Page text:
Universal presents this blu-ray release in a widescreen 2.35:1 ratio. It's been transferred into 1080P High Definition using the VC-1 codec.
The seventies look of the film is faithfully recreated and everything seems to fit into place. There is a slight muting to the colours to help add to the feel, but on the whole the colours have a vibrant tendency to want to come alive. The palette is even keeled and the skin tones as a result are realistic.
The picture oozes both clarity and depth and is helped no end by the deep and inky levels of blacks and the contrast on offer. Shadow delineation provides a velvet smooth backdrop but occasionally there does appear to be some crushing of blacks. This is mostly evident in the darkened interview scenes where you'll notice black detail drop off sharply.
For the most part the picture sparkles with life and there is much detail to enrich everything on show. Facial shots reveal all the details in the lines of Nixon's politically worn face as opposed to the youthfulness of David Frost. At times the detail in the picture is staggeringly good.
The image remains tack sharp throughout and feels pure in the sense that there is no evidence of edge enhancement or compression artefacts going on.
On the whole though, Universal appears to have gone all out on 'Frost/Nixon'. This is a fantastic high definition presentation that has been encoded beautifully.
The blu-ray features a DTS-HD Master Audio 5.1 sound track in English.
Frost/Nixon is predominantly a speech led film and the dialogue is all focussed through the front centre as a result. In reality it's therefore the front stereo channels that feature all of the activity and the surrounds are very rarely called into question.
Given the limitations due to its very nature, none of that comes as a surprise. This is not an action film so it doesn't need to go there. What it does have though is quality and the quality is there for all to hear.
The clarity and depth in the dialogue is astounding and crisp enough for the most demanding to feel hugely satisfied. The high resolution soundtrack delivers a very high quality result.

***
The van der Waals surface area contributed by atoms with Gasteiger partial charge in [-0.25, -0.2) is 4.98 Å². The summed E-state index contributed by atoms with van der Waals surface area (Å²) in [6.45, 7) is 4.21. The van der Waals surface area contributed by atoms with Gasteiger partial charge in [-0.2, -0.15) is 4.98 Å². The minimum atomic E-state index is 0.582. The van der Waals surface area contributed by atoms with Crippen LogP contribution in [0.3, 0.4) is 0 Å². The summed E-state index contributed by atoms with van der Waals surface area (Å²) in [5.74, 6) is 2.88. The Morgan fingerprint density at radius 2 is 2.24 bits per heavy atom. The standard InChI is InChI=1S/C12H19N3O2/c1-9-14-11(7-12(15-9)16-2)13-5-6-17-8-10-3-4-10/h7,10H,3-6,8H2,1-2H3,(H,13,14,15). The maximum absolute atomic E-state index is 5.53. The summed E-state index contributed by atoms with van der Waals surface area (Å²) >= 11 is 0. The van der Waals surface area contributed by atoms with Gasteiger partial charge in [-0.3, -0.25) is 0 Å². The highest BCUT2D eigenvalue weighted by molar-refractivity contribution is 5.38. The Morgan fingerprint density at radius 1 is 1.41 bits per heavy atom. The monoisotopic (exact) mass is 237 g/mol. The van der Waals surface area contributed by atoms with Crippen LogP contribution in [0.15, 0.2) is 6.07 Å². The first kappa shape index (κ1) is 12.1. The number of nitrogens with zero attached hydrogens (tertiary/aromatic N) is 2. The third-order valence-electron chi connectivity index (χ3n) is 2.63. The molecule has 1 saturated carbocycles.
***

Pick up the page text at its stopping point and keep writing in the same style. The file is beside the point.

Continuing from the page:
Audio Commentary - Ron Howard is flying solo on this one. He sounds eager and convincing from the off and it makes for an attentive listening experience. There is some good insight and he acquits himself as an intelligent and purposeful director who knows what he's doing and why he's doing it.
Deleted Scenes - (30min 28secs) - There are 12 deleted scenes for you to have a look at here. Some of them should really have been included in the film, for example, the public address to the nation of his resignation speech. I'm really surprised that one got dropped.
The Making of Frost/Nixon - (22min 58secs) - This is a pretty straightforward run of the mill extra. All the cast and crew contribute. Ron Howard has plenty to say and there is even an appearance by the real David Frost.
The Real Interview - (7mins 28secs) - These are some short snippets of the actual interview itself interspersed with comments from the cast and crew. All in all this is a missed opportunity as I was so looking forward to seeing the real interview in full. Why this wasn't included is beyond me.
The Nixon Library - (6mins 22secs) - A short documentary about the library that was built for Richard Nixon. The library staff along with some of his working colleagues and former aids voice their thoughts and recollections of the former President.
U-control - Once enabled from the menu this becomes a running feature on the disc. Usefully it adds some text boxes with historical facts as well as clips and original footage of the President.
I suppose there are limits as to what you can do with a film about 'just' an interview. In part that remains the case here but it's the early half of 'Frost/Nixon' that so brilliantly paves the way for the latter. It really is a game of two halves and the join between the two is absolutely seamless; the first is thoroughly engaging, the latter is thoroughly exhilarating.
You get a great feel for what both guys are about, the challenges of staging the interview and how they went about preparing for it. Astoundingly it all feels so real and aside from the fictitious elements to spruce up the screenplay you'll be equally convinced. This is real heavyweight stuff. Both Michael Sheen and Frank Langella have put in powerhouse performances that in truth were really deserving of far more recognition.
Universal have come up trumps with what is a beautiful encode of the movie in the blu-ray format. Whilst there are many elements of Watergate that were probably never revealed the same cannot be said of the detail in this picture. There are very few flaws with this transfer. The lossless Master Audio track on the other hand is also excellent save for a want of a little more activity.
'Frost/Nixon' may not jump out at you (simply down to the subject matter) as one to actively pursue to watch. I can assure you that would be a massive mistake on your part as this film easily belongs in the top five best films of this year.
It would truly be a 'scandal' if you didn't consider adding this film to your collection.
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